Jon Berghoff (00:20:30):

I’ll share if I may, it reminds me, so here in our organization, exchange is a very small company. We’ve got 14 team members. And I notice that with our team, I have to be intentional and remind others, remind myself to be very mindful in how we try and influence. It’s so easy to try and influence in important relationships via an email or a text, and just realizing, wait a minute, if it’s important, we got to bring it belly to belly, face to face, which doesn’t mean we have to get on a plane. We used to think that even just three years ago. But look, this is an intimate moment right here, and we can see here and feel each other through this platform. But yeah, every day I am trying to remember how important the human side is to all this and use the technology to amplify it like we can right here, not distance ourselves. It could be either.

Kristi Porter (00:21:25):

Absolutely. Well, it’s clear from what we just talked about that you enjoy teaching, you enjoy imparting. And so you’ve had incredible experiences that we’ve talked about so far. But then sometime during this time period, you went back and got an MBA from the weather for Weatherhead School of Management at Case Western Reserve there in Cleveland, and then you became a professor. So some successful, you’ve had some success at this point. You’ve had some really incredible experiences. So one, why go back to school, and then two, why take on the professorship?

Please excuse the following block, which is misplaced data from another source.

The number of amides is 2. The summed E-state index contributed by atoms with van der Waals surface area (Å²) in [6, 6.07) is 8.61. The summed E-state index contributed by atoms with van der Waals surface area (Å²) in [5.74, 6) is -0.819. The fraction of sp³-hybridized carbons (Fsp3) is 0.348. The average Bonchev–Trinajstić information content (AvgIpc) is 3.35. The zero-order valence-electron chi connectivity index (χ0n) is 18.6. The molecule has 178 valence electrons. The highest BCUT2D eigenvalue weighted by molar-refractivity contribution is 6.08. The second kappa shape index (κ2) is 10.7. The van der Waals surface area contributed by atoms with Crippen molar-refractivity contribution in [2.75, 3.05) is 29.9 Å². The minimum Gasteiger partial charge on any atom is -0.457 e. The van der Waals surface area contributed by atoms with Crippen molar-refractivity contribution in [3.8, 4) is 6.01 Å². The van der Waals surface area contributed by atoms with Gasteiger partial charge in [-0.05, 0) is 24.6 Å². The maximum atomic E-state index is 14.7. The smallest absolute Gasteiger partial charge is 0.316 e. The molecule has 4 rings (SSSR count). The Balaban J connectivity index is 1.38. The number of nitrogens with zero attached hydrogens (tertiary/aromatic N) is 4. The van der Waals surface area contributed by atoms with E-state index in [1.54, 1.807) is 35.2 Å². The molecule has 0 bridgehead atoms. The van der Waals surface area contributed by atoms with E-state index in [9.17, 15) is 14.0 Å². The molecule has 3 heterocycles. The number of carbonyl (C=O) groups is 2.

Jon Berghoff (00:21:59):

Yeah. Well, and there’s an interesting gap in the story that could confuse somebody like, wait a minute, what do you mean? You got an MBA? I thought you never went to college. Well, I didn’t, and I did. What happened was while I was at Vitamix, so if you go back earlier in our conversation, I was at this very interesting stage in age where on one hand at 26, 27, I had 200 people supposedly reporting to me and tens of millions of dollars of revenue. I had one little voice in my head that was way to go, you’re the man, you know what you’re doing. But I had another little voice that was maybe just as loud that I can certainly confessed today, was telling me, John, you have no idea how to do what you just got yourself talked into. Which by the way, 15, 20 years later, whatever it is, I am realizing that’s actually okay.


We’re living in a world where none of us are going to know how to deal with all the things you’re facing. But at the time, I was very insecure about it. And Christie, you’d asked about how I got into my relationship with the Weatherhead School of Management. Well, my first week on the job, I had a few key moments that really helped me, and one of these was Jodi Berg, who at the time and was the CEO, she’s still a dear friend, was the CEO for decades, just recently retired. Her great grandfather had founded the company, which made it all very special. Jodi sat me down and she said, John, listen, I know you’re probably looking at your role and you’re looking at what you are tasked with being responsible for. And she said, lemme make something really clear. Leading the kind of complexity. And through the kind of change that you’re looking at, you’re not supposed to have all the answers.